“Make Sure the Right People Own the Right Problems.” With Steve Linton

Make Sure the Right People Own the Right Problems. Leadership is not about your individual success, even though your hard work and aptitude is likely what got you into a leadership position to start with. The sooner you shift your approach to making it necessary for your team to succeed, the better everyone will be. There’s […]

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Make Sure the Right People Own the Right Problems. Leadership is not about your individual success, even though your hard work and aptitude is likely what got you into a leadership position to start with. The sooner you shift your approach to making it necessary for your team to succeed, the better everyone will be. There’s a simple way to think about this: make sure that you don’t own the problems that should be owned and solved by others.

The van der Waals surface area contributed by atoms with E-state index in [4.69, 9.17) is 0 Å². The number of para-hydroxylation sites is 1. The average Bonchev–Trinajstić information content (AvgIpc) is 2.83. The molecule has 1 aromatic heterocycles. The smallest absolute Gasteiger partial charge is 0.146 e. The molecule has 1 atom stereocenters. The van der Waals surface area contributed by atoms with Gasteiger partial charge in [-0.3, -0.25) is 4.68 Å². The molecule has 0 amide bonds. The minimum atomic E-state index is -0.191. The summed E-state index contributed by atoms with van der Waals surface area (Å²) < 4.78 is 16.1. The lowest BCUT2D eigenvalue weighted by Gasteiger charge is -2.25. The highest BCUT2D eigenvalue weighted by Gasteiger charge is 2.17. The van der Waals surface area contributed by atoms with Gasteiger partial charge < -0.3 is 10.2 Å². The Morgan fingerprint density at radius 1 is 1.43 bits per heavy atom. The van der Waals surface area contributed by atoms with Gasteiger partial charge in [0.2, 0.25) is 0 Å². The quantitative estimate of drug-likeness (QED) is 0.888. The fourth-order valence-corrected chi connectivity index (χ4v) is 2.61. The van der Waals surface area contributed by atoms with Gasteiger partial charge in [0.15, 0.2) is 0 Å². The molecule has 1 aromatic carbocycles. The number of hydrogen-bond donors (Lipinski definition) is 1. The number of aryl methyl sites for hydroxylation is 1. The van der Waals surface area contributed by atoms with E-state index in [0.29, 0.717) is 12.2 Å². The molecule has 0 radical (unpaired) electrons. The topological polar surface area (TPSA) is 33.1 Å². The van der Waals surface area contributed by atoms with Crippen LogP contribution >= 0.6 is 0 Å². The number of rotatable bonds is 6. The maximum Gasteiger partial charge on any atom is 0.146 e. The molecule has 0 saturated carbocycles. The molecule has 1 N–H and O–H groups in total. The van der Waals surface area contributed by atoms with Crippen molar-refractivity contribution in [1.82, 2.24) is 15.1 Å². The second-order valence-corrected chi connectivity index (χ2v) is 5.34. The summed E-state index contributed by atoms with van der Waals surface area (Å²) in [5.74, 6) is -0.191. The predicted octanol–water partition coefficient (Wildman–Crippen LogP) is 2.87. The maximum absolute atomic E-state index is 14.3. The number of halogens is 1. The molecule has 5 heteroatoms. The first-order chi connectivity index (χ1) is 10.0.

As part of my series about companies who are helping to battle climate change, I had the pleasure of interviewing Steve Linton.

Steve Linton is the president of Deltec Homes and chief steward of its greater cause and purpose. Deltec Homes is a certified B-corporation that connects people with our planet, by design. Steve is on a mission to change the face of housing by not just setting the bar for technical performance but by designing homes that reconnect people with the natural world.

Thank you so much for doing this with us! Can you tell us a story about what brought you to this specific career path?

Ever since I can remember, I have loved being outdoors. As a kid, my friends and I built countless treehouses and forts, and we would go camping almost every weekend. As I entered Cornell University to study engineering, I continued my love of the outdoors by teaching classes in outdoor leadership, outdoor cooking, survival skills, and backpacking. Fast forward 25 years, and I have been so fortunate to combine my technical expertise in structural engineering with my passion for connecting people with the outdoor world. I’d love to say that this was part of some master plan, but I’m just lucky. Leading Deltec to become certified as a B-corporation further cemented this connection. Now, as I look to the future, I am most excited about expanding this connection: designing and building homes for future generations — it’s what I call a “legacy home.”